How to be More Easy-Going and Less Serious

“Why do I take everything so seriously? I want to be more easy-going with people. Everyone is always telling me to lighten up. It just seems hard, and I don’t know how to make it better. How do I stop caring so much about everything?”

This article is for people who want to be more easy-going and lighthearted around other people or stop being too serious in your relationship.

While there is a time and place for serious issues, learning how to be less serious can boost your social confidence and strengthen your relationships with others. Let’s get into some skills you should know.

Identify your stress triggers

There is a misconception that easy-going people don’t get stressed. However, an easygoing person gets stressed just like everyone else — they just know how to cope with it productively.

It’s important to reflect on what exactly makes you feel uptight or anxious. Here are some common triggers:

  • Social interactions
  • Feeling out of control
  • Fear of rejection
  • Feeling overwhelmed
  • Believing things need to be a certain way to be right
  • Fear of bad things happening

Awareness of triggers is the first step towards change. On the top of a sheet of paper, write down, Reasons Why I Feel Uptight. Write down everything that comes to mind.

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Do you notice any themes? Chances are, you’ll identify that most of your triggers are fear-based. You’re afraid of something terrible happening to you or the world.

Practice coping with your worry

If you constantly feel anxious about the future, it’s hard to be easy-going and laid-back. If anything, people may perceive you as anxious, uptight, or overly rigid. The good news is that many strategies can help with chronic worry.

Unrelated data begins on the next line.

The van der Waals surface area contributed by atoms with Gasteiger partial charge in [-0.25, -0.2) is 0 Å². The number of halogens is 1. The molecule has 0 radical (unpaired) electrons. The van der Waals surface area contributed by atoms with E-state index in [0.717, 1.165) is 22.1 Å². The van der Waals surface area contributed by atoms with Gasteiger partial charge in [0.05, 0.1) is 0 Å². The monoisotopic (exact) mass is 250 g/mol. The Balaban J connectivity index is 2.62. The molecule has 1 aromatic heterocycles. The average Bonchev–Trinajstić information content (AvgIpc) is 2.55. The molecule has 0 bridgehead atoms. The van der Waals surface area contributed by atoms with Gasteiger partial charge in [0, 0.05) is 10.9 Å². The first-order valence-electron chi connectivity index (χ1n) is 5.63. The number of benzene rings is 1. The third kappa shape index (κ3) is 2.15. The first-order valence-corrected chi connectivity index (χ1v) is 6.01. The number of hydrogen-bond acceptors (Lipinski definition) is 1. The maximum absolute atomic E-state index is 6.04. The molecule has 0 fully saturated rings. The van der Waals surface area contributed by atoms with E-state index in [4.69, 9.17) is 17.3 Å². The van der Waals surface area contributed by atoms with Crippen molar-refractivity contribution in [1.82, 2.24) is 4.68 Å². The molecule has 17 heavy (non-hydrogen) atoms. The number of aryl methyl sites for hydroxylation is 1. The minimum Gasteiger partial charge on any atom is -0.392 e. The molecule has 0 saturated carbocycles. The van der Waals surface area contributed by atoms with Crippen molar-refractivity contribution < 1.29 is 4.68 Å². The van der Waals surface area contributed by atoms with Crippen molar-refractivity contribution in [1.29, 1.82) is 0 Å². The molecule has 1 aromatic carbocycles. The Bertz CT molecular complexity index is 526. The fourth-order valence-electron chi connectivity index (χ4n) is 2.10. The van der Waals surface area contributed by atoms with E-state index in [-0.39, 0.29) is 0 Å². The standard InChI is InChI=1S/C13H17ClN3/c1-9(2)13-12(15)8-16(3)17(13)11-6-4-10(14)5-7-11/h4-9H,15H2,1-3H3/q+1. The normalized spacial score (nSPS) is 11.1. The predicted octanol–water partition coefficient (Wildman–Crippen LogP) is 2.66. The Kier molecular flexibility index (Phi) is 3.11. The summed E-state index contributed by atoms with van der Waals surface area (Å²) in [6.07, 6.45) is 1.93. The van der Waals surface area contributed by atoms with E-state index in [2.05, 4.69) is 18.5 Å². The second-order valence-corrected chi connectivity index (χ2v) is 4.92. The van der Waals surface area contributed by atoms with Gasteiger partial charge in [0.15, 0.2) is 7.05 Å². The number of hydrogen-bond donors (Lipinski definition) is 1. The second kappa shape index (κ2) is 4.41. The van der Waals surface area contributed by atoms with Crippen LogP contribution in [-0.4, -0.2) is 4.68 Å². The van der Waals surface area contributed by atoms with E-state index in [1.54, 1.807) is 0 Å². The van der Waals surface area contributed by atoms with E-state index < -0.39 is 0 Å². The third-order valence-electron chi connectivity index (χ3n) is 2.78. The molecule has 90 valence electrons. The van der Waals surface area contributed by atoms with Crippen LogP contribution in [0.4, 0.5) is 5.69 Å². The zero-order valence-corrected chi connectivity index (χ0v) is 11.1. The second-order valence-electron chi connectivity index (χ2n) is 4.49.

• Create a worrying time: Choose a specific time and place designated for worrying. This strategy may sound ridiculous, but it can help shift the nonstop racing thoughts into more concentrated ones. When you experience worries outside of worry time, tell yourself that you will address it later.
  • Understand the nature of negative thoughts: We often have limiting, negative thoughts that impact our self-esteem. They can also affect how we perceive others., However, you can learn how to challenge these thoughts. For more on this topic, check out this guide by David Burns.
  • Develop a mantra for learning to accept uncertainty: We often spend so much time worrying about things we can’t control. Worrying doesn’t solve the problem- if anything, it often makes it worse. Instead, commit to finding a mantra that reminds you to accept things beyond your control. Some examples include:

– ”I can learn how to cope regardless of what happens.”

– ”This is beyond my control.”

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– ”I am choosing to focus on the present moment right now.”

– ”I am going to release this fear.”

– ”I trust that things will work out in the ways they need.”

  • Use distraction techniques: Distraction can be an important part of self-care. Sometimes, we just need to get out of our own heads. Create a working list of healthy coping skills (exercise, journaling, reading a book, meditation, watching a TV show) that you can engage in when you feel anxious.

Be mindful of how much news you consume

Fear can make us act too serious or uptight. Of course, staying aware of current events is important. However, if you’re always watching the news, your mental health might suffer.

Unfortunately, we live in a society that inundates us with 24/7 media. Most of us constantly interact with this media without realizing the true impact it has on our well-being.

To be more mindful of your news consumption, consider the following strategies:

  • Consume the news in designated blocks: For example, block out 10 minutes each morning and night to consume the news. Do your best to avoid any other engagement outside of these blocks.
  • Pick a few reliable sources that you trust: Don’t try to consume everything- this strategy often results in you feeling like you can never catch up. Instead, write down 2-4 sources that you like and trust. Commit to only consuming your news from these sources for at least one month.